Doc, that's what I love about FFL, so many people rolling all different ways. Less chance of traffic jams that way!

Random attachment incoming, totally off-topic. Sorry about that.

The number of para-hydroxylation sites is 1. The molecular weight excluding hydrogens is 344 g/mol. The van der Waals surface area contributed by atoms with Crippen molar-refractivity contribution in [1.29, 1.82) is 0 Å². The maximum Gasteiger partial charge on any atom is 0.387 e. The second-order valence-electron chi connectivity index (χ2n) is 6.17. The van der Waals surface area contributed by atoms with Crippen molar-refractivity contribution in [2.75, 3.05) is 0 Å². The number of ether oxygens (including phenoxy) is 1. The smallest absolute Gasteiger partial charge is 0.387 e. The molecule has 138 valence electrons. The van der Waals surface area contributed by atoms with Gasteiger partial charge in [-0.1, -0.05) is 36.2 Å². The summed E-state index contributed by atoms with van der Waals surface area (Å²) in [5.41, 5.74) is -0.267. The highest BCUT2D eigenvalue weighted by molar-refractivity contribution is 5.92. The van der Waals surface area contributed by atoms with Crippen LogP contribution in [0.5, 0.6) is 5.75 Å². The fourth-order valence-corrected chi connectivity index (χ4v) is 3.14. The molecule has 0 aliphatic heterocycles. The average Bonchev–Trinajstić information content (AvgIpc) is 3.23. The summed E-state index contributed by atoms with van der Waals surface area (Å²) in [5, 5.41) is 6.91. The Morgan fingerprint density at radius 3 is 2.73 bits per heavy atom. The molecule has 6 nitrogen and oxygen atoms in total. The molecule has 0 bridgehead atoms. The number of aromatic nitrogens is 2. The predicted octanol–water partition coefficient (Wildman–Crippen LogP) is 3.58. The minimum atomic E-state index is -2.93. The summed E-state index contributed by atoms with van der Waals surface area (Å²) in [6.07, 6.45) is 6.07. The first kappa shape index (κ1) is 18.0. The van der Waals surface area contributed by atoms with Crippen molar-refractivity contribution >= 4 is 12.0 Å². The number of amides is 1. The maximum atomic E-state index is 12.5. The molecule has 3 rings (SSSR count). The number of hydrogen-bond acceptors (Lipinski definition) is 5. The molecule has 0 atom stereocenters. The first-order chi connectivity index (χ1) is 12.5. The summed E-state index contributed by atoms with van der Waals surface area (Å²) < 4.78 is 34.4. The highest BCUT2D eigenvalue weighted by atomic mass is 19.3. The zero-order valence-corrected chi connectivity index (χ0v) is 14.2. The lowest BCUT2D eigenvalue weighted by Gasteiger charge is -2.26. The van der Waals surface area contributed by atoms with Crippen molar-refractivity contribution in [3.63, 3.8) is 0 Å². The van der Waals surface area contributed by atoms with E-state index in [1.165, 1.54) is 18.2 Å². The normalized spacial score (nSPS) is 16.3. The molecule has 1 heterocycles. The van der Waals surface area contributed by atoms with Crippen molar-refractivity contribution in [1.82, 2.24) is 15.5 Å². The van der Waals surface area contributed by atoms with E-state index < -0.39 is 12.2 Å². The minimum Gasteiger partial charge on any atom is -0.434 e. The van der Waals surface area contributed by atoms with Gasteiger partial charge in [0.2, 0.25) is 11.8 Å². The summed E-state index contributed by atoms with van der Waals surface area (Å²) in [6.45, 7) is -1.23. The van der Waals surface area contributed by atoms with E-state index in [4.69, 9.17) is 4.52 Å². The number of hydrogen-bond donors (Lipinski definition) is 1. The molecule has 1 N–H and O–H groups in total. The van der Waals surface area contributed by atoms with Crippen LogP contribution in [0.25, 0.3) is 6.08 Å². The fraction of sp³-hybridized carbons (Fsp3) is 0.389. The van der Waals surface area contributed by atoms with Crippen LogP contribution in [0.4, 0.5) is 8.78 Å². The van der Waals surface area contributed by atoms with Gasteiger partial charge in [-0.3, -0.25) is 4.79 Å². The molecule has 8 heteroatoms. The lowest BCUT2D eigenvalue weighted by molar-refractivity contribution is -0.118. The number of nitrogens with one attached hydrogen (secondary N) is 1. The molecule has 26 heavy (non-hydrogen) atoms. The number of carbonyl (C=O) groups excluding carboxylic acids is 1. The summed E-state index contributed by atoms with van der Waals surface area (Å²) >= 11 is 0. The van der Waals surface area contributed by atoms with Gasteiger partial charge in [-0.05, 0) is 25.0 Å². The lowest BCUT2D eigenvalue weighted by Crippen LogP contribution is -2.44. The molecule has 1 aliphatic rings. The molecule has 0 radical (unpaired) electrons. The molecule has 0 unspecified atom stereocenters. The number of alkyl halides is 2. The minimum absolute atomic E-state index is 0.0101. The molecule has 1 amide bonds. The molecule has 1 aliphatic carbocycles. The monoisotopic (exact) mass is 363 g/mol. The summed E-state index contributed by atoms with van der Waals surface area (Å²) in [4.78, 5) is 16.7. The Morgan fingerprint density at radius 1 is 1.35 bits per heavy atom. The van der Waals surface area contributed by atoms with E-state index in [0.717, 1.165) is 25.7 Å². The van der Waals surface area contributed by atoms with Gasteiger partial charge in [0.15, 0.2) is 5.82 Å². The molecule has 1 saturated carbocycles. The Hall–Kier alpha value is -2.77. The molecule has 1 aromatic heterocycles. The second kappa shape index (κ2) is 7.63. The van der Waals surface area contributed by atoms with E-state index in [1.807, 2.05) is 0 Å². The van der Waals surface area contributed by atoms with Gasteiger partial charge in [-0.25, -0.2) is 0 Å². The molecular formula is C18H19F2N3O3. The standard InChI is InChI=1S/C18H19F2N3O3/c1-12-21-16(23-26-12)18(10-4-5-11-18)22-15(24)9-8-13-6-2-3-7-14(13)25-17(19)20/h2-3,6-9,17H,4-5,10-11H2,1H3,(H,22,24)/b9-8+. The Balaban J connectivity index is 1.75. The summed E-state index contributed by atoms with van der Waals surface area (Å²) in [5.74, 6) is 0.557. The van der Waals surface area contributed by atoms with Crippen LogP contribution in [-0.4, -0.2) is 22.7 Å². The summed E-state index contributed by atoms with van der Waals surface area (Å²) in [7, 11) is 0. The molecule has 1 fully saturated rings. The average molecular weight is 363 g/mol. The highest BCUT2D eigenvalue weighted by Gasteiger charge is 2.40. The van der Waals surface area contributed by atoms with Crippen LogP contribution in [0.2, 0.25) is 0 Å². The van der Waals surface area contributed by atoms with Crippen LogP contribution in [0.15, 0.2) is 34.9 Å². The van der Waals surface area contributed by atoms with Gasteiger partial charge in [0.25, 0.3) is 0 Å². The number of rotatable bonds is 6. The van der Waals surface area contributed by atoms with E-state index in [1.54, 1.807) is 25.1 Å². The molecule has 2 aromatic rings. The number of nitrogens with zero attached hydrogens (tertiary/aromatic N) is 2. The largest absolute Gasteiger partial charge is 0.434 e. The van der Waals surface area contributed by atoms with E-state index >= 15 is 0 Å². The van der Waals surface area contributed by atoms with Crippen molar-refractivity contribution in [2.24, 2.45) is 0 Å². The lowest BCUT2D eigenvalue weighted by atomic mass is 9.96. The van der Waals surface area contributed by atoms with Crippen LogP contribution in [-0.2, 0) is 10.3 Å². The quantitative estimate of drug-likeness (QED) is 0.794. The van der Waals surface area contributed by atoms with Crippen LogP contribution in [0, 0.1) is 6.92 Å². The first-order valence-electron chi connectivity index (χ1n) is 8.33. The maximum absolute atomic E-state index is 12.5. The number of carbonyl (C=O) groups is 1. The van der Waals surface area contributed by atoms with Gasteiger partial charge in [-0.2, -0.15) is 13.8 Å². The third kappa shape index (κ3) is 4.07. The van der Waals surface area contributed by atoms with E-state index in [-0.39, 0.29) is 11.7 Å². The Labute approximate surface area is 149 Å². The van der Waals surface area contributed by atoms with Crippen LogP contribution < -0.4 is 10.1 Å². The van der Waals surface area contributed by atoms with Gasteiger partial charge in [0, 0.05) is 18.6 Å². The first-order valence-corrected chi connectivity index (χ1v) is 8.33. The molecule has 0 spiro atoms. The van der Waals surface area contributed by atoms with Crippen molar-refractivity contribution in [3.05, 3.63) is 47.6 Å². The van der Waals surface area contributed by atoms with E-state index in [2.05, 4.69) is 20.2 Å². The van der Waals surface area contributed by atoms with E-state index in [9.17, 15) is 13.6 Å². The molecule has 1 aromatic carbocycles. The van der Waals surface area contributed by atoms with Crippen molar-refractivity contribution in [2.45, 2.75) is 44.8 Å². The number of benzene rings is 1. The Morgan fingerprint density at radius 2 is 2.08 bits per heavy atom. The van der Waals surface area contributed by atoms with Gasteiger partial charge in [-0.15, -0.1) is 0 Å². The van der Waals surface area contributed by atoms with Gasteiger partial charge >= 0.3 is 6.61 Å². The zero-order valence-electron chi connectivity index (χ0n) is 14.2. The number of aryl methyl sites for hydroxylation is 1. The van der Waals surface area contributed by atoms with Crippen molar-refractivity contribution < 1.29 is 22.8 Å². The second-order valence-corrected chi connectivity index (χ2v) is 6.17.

---In FairfieldLife@yahoogroups.com, <firstname.lastname@example.org> wrote: Hi Share, no doubt it works for you. I am not calling into question the benefits of these teachers and healers - just not the way I roll, at all. ---In FairfieldLife@yahoogroups.com, <email@example.com> wrote: Doc, Brother David's gratitude practice, imho, goes way beyond affirmations because it positively affects the energy body, not just the mental or emotional bodies. As for healing childhood traumas, yes that can take some time, but in my experience, healing happens on its own schedule. That timeline too can be surrendered to. ---In FairfieldLife@yahoogroups.com, <firstname.lastname@example.org> wrote: Its a good challenge, Ann. I never much cared for affirmations of the day, or any of that. You show a lot more gratitude for Share, through your response to her, than she does, through the unfocused expression of gratitude she has made. Oftentimes, when people are blocked from seeing themselves completely, due to past trauma, they attempt to reconnect with themselves, by seeing teachers, who make them feel good, or adopting any strategy, like "mindfulness", or affirmation, to try to increase their range of feeling. Until that trauma is recognized, and healed, the expressions of that limited range of feeling, can come across, to others, as vague, dry, and empty, despite the actual words and ideas professed (even 'gratitude'). Or, as much of Barry's stuff does, it comes across as too well rehearsed; detailed, but like a house that has been vacant for a long time. ---In FairfieldLife@yahoogroups.com, <email@example.com> wrote: ---In firstname.lastname@example.org, <sharelong60@...> wrote: I'm into gratitude these days. I just find one little thing to feel grateful for and then a whole bunch of other stuff pops into my mind. How does one get "into gratitude"? Isn't it something spontaneous and unexpected? Isn't it something that can occur at any moment, unannounced and heartfelt? Or maybe you just decide it is the day to feel grateful because you haven't felt that for a while and it is probably time -sort of like deciding you better take that multi vitamin because you haven't done so for a week now. Feeling grateful for things in your life, in the world around you isn't some prescriptive necessity. It's either present or it isn't. What, in particular, are you grateful for today Share? And did you feel that right out of the wild blue yonder? Or did you have to conciously put your attention on the fact that it was Monday and so you had to experience some aspect of gratefulness - like wearing that pair of underwear that corresponds to the appropriate day of the week because it says "Monday". http://www.gratefulness.org/brotherdavid/a-good-day.htm http://www.gratefulness.org/brotherdavid/a-good-day.htm I've even been grateful for gratitude (-: On Saturday, October 26, 2013 9:11 AM, Richard J. Williams <punditster@...> wrote: Hope - yeah, that's the ticket! A detailed depiction of a certain taboo male fantasy: the uninhibited poor American anti-social bachelor, alone and self-absorbed, wearing a goatee and a black T-shirt, typing into an iPhone - utterly free. That's our Uncle Tantra - full of hope that someone, anyone, will love him for what he is - a great and wise spiritual teacher. Go figure. There's_Gonna_Be_a_God_Damn_Riot_in_Here http://www.imdb.com/title/tt2175989/ On 10/26/2013 8:27 AM, TurquoiseB wrote: That's what it says on the steet sign across the road from where I'm sitting. The Street Of Hope. Cool. And the password for the free Wifi at this cafe is 'cafe'. That's cool, too. And they have Westmalle Tripel. That's just WAY cool. What can I say? I am easily amused by little things. But still, doesn't sitting down in a new cafe to write in and discovering that you're literally sitting on the Street Of Hope sound like a *sign*? Maybe what I should write about, in this new writing cafe, is HOPE. OK, here goes. Hope. I still have it, in spades. Despite what has been said about me on this forum and others in the past, I am *not* at heart a cynic. I know few people *more* hopeful than I am. And I see ample reason in the world I see around me to *be* hopeful. It's really not such a bad place. Get over it, if you believe it is. This world is full of great beauty and great art and great love. And these things are there even in the darkest corners of supposed hopelessness. And what you focus on, you become. When I find someone who's invented a new artform, as has Elena Divina with her Cyr wheel in the videos I posted earlier, I focus on that, and I feel more hopeful. A world that can produce that is FAR from hopeless. It's like the ending to Woody Allen's "The Purple Rose Of Cairo." Cecilia (Mia Farrow) has had a bad day. She's on the street, homeless after telling her abusive husband to fuck off, and finding out that the other man she'd fallen in love with is fictional. She has nowhere to stay, and nowhere to go, and has very little money in her pockets. But she finds herself standing in front of a movie theater, and spends one of her last coins to go in and watch the movie. And up on the screen is Fred Astaire. And suddenly there is hope. Because no world that has Fred Astaire in it could possibly be hopeless.